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Securities offered through Lion Street Financial, LLC. (LSF), Member FINRA & SIPC. Investment Advisory Services offered through Physician Investment Advisors, LLC. Physician Advisors and Physician Investment Advisors are not affiliated with LSF.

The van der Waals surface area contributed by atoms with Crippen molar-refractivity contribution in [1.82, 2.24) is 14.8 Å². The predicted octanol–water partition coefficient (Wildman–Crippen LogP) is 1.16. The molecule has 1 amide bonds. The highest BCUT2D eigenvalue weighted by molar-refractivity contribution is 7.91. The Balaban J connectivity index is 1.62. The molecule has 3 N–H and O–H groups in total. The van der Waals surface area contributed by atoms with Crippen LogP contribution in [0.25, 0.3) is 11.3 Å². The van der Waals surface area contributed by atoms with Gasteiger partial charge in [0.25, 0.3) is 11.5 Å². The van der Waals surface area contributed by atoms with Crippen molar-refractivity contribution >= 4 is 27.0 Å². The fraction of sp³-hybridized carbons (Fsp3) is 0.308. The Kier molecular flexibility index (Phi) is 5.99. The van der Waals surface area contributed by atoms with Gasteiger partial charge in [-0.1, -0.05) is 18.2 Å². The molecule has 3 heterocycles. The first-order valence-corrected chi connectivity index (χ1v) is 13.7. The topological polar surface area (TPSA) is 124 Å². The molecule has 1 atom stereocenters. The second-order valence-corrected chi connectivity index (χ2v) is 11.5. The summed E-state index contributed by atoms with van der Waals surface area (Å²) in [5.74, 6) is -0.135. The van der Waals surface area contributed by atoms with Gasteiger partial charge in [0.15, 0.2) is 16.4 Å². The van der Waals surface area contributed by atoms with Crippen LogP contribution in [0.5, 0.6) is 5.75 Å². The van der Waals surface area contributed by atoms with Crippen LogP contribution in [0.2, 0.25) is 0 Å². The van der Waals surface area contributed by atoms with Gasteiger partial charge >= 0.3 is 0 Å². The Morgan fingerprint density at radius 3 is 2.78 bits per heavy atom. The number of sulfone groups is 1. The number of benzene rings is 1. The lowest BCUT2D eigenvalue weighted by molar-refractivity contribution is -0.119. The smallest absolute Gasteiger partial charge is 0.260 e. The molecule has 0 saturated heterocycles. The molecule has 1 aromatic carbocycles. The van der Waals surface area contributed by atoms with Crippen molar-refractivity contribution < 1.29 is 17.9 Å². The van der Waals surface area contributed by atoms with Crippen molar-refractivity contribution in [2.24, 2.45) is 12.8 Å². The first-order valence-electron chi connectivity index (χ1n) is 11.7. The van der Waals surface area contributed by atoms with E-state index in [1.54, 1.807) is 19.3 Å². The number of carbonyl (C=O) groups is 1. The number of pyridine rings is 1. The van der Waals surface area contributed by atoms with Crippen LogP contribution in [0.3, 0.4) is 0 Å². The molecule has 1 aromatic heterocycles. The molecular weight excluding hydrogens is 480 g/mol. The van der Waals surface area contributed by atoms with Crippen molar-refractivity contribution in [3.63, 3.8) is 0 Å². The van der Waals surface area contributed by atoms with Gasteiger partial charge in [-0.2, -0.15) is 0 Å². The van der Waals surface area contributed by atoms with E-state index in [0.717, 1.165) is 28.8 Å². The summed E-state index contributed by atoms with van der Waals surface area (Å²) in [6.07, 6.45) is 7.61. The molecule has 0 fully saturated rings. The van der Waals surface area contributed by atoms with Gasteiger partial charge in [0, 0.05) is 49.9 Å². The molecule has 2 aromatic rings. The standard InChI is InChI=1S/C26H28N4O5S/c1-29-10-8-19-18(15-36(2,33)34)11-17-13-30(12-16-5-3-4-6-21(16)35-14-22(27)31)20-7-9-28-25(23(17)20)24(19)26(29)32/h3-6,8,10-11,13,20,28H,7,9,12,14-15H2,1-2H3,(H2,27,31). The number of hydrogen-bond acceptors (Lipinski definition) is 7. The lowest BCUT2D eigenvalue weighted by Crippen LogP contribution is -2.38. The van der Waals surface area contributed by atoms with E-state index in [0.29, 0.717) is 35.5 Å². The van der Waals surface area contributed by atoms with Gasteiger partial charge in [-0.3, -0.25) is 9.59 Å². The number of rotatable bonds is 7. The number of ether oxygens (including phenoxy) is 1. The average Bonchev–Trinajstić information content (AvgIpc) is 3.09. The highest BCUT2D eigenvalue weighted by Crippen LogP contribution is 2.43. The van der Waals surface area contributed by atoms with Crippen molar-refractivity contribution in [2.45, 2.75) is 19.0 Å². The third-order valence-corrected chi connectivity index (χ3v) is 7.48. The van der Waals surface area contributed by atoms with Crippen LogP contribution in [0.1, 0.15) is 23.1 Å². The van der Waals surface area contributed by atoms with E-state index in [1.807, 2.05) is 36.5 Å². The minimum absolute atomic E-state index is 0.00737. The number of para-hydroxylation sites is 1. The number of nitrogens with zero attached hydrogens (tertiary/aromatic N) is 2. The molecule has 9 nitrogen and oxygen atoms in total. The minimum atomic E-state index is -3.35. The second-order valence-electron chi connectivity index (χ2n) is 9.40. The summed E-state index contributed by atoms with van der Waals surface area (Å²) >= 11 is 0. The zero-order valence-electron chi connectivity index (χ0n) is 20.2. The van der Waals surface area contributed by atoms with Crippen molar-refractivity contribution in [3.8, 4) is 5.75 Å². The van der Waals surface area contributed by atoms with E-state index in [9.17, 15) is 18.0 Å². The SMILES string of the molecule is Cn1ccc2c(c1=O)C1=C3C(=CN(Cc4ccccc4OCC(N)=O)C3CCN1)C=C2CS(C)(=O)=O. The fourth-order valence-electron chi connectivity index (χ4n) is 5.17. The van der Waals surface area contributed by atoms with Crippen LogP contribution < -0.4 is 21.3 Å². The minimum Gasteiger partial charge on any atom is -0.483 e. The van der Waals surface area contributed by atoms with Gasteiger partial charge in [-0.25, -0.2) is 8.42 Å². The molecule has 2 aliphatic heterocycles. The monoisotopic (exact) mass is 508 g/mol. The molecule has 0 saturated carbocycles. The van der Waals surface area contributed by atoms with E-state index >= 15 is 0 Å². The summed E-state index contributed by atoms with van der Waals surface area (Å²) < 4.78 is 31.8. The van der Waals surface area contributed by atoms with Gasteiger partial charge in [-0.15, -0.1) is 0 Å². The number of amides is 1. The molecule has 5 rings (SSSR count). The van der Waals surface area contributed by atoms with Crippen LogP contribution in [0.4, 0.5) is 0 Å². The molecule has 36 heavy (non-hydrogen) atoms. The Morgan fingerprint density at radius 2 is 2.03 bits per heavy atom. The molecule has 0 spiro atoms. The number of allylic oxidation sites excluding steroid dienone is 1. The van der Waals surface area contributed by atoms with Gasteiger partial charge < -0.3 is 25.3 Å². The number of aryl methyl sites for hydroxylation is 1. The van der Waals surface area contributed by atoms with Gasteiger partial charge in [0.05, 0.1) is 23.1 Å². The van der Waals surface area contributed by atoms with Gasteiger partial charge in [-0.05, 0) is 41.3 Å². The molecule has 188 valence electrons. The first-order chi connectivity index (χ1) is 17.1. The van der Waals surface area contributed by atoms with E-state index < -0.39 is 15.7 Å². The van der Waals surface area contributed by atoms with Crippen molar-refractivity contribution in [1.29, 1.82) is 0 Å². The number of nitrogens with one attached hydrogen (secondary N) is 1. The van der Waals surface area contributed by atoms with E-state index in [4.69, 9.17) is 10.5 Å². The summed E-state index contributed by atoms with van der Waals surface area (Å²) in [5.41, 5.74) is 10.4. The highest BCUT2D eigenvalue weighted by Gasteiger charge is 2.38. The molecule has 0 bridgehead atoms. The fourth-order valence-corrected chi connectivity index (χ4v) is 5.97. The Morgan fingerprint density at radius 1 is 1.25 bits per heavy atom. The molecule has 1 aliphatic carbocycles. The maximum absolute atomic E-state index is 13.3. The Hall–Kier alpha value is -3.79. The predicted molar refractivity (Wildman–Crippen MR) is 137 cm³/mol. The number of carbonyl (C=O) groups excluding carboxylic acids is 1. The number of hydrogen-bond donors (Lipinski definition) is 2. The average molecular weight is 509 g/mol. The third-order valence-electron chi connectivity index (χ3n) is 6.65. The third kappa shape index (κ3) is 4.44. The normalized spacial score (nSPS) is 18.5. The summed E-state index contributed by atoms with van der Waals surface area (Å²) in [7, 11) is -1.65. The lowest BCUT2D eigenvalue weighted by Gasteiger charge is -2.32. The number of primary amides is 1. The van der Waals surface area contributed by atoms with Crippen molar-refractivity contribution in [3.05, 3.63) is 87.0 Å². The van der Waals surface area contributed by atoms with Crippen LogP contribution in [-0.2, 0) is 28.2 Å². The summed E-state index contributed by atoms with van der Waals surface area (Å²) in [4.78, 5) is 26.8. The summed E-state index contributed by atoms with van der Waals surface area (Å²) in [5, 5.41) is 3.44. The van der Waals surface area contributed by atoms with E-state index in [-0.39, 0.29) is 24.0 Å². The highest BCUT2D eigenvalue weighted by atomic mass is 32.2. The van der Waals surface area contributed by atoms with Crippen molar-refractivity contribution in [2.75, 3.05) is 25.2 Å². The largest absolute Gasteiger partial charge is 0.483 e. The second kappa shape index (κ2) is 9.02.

This material was prepared by MarketingPro, Inc., and does not necessarily represent the views of the presenting party, nor their affiliates. This information has been derived from sources believed to be accurate. Please note – investing involves risk, and past performance is no guarantee of future results. The publisher is not engaged in rendering legal, accounting or other professional services. If assistance is needed, the reader is advised to engage the services of a competent professional. This information should not be construed as investment, tax or legal advice and may not be relied on for the purpose of avoiding any Federal tax penalty. This is neither a solicitation nor recommendation to purchase or sell any investment or insurance product or service, and should not be relied upon as such. All indices are unmanaged and are not illustrative of any particular investment. The Dow Jones Industrial Average is a price-weighted index of 30 actively traded blue-chip stocks. The NASDAQ Composite Index is an unmanaged, market-weighted index of all over-the-counter common stocks traded on the National Association of Securities Dealers Automated Quotation System. The Standard & Poor’s 500 (S&P 500) is an unmanaged group of securities considered to be representative of the stock market in general. It is not possible to invest directly in an index. NYSE Group, Inc. (NYSE:NYX) operates two securities exchanges: the New York Stock Exchange (the “NYSE”) and NYSE Arca (formerly known as the Archipelago Exchange, or ArcaEx®, and the Pacific Exchange). NYSE Group is a leading provider of securities listing, trading and market data products and services. The New York Mercantile Exchange, Inc. (NYMEX) is the world’s largest physical commodity futures exchange and the preeminent trading forum for energy and precious metals, with trading conducted through two divisions – the NYMEX Division, home to the energy, platinum, and palladium markets, and the COMEX Division, on which all other metals trade. Additional risks are associated with international investing, such as currency fluctuations, political and economic instability and differences in accounting standards. This material represents an assessment of the market environment at a specific point in time and is not intended to be a forecast of future events, or a guarantee of future results. Past performance is no guarantee of future results. Investments will fluctuate and when redeemed may be worth more or less than when originally invested. All economic and performance data is historical and not indicative of future results. Market indices discussed are unmanaged. Investors cannot invest in unmanaged indices. The publisher is not engaged in rendering legal, accounting or other professional services. If assistance is needed, the reader is advised to engage the services of a competent professional.